2020 NASPA Annual Conference

Call for Reviewers

We're looking for about 100 more reviewers for NASPA 2020. Can you find a few hours of time in your schedule to make our field even stronger?

We are keeping our reviewer system open for a few more days, so please considering completing your profile and program type selections today.

Why does reviewing matter? The NASPA Annual Conference is distinctive in that each program is reviewed 5-8 times by professionals in the field and then reviewed again by the Conference Leadership Committee. This rigorous process is part of our promise to provide professional development that is exceptional and reflective of the needs and knowledge of the field. Our reviewers make all of this possible.

If you can find just a few hours between September 13th and September 30th to read and write feedback on our submitted programs, you will be a key player in shaping this amazing event.

Log on to the NASPA Engagement Portal and sign up to be a reviewer. 

  • First, complete your Reviewer Profile
  • Then, select the Types of Programs you want to review - you must do BOTH of these steps to be able to review!
  • Expect an email with your assignments in the days following

Selected reviewers will receive notification via email in September, and assignments will be ready for review beginning on Friday, September 13. Reviews are due on Monday, September 30.

Reviewers of pre-conference workshop proposals have a slightly different timeline, with assignments available on Friday, September 6 and reviews due on Monday, September 16.

Apply to be a Reviewer

Tips for Program Reviewers

Reviewers for the 2020 NASPA Annual Conference will receive their assignments in early September. As you prepare, Faculty Assembly Members provide six tips to think about when reviewing conference proposals.

#1: Start with the positive! Emphasize the proposal’s contributions.
  • Try: This is a timely topic and the author made a compelling case for why this study is needed.
  • Avoid: Here’s what’s wrong with this proposal: Everything.
#2: Evaluate what they did, not what you would do.
  • Try: I’m not as familiar with this methodology, but the author(s) explained it well and it seems appropriate for their purpose.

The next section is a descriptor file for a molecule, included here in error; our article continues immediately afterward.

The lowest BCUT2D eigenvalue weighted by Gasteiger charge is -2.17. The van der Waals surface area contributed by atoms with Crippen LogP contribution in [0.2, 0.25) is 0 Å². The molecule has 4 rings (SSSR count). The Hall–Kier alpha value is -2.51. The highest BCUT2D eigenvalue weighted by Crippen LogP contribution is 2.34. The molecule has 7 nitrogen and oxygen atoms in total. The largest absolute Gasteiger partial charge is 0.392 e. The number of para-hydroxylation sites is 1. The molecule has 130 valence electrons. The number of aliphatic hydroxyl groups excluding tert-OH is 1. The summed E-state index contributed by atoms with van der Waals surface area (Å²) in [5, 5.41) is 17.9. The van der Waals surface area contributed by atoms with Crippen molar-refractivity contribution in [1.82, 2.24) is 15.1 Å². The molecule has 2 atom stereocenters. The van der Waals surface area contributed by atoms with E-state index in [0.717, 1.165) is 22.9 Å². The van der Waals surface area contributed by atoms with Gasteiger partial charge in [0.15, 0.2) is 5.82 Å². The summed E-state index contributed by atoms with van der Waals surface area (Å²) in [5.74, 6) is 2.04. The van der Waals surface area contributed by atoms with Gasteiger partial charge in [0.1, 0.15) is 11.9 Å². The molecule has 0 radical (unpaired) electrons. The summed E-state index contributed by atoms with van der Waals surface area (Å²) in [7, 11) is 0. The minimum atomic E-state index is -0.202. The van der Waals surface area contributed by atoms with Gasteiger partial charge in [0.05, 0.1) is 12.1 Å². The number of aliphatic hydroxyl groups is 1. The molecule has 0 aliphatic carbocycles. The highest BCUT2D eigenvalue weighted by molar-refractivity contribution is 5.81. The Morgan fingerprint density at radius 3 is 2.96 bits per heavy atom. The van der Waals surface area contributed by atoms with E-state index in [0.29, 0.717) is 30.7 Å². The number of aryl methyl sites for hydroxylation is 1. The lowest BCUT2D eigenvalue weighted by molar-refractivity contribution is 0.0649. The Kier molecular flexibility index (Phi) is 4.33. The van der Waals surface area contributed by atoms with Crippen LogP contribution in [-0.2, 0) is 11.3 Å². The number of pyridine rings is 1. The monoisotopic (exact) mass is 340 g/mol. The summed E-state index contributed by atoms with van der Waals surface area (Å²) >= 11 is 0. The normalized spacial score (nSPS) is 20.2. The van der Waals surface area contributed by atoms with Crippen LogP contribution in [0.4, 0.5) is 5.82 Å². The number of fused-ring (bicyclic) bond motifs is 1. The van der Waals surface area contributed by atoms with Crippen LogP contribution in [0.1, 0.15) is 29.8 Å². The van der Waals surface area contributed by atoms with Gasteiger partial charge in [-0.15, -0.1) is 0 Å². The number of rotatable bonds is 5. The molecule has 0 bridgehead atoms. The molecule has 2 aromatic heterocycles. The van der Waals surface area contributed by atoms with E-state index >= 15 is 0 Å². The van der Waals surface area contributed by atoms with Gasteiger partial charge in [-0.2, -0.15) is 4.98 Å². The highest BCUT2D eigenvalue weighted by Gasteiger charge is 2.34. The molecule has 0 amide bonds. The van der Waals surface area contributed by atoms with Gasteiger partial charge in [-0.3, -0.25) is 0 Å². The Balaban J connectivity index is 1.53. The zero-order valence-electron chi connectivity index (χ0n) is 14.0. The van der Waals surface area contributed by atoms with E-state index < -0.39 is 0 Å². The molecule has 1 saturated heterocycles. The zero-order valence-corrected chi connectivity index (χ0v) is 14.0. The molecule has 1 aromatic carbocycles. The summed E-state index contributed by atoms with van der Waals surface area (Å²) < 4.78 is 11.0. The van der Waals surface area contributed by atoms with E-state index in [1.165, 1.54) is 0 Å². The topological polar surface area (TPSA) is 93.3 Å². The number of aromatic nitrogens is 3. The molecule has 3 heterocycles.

• Avoid: This study examines the experiences of women studying abroad, but I think it would have been more interesting to talk to the study abroad advisors.
#3: Avoid harsh language—if you wouldn’t say it to a colleague face-to-face, don’t write it either.
  • Try: I like where this is going and would suggest that the author(s) add more explanation about their methods and consider including more specific implications for practice since the results are so compelling.
  • Avoid: This has absolutely no value or contribution whatsoever. The end.
#4: Be constructive — if there’s an area for improvement within the proposal, try to suggest how the author can address it.
  • Try: I wasn’t sure how the “satisfaction” section of the literature review was connected to the study, so you might consider removing that part or include a few more sentences to provide that connection.
  • Avoid: I didn’t really enjoy the literature review. It was not my favorite.  
#5: Even though NASPA Annual Conferences usually have themes, do not disqualify a proposal simply based on whether it reflects the theme.
  • Try: Although you did not draw a parallel to one of the stated conference themes, I appreciated how you showed the relevance of this topic to the field.
  • Avoid: This presentation does not connect to any of the themes stated.
#6: Do not disqualify a proposal based on its methodology, especially based on your conventional understanding of its purpose.
  • Try: Based on the aims of your research method, this information seems valid. Have you considered ways to broaden or support these findings further with additional resources or other research?
  • Avoid: How are the results of a study with five folks representative or generalizable?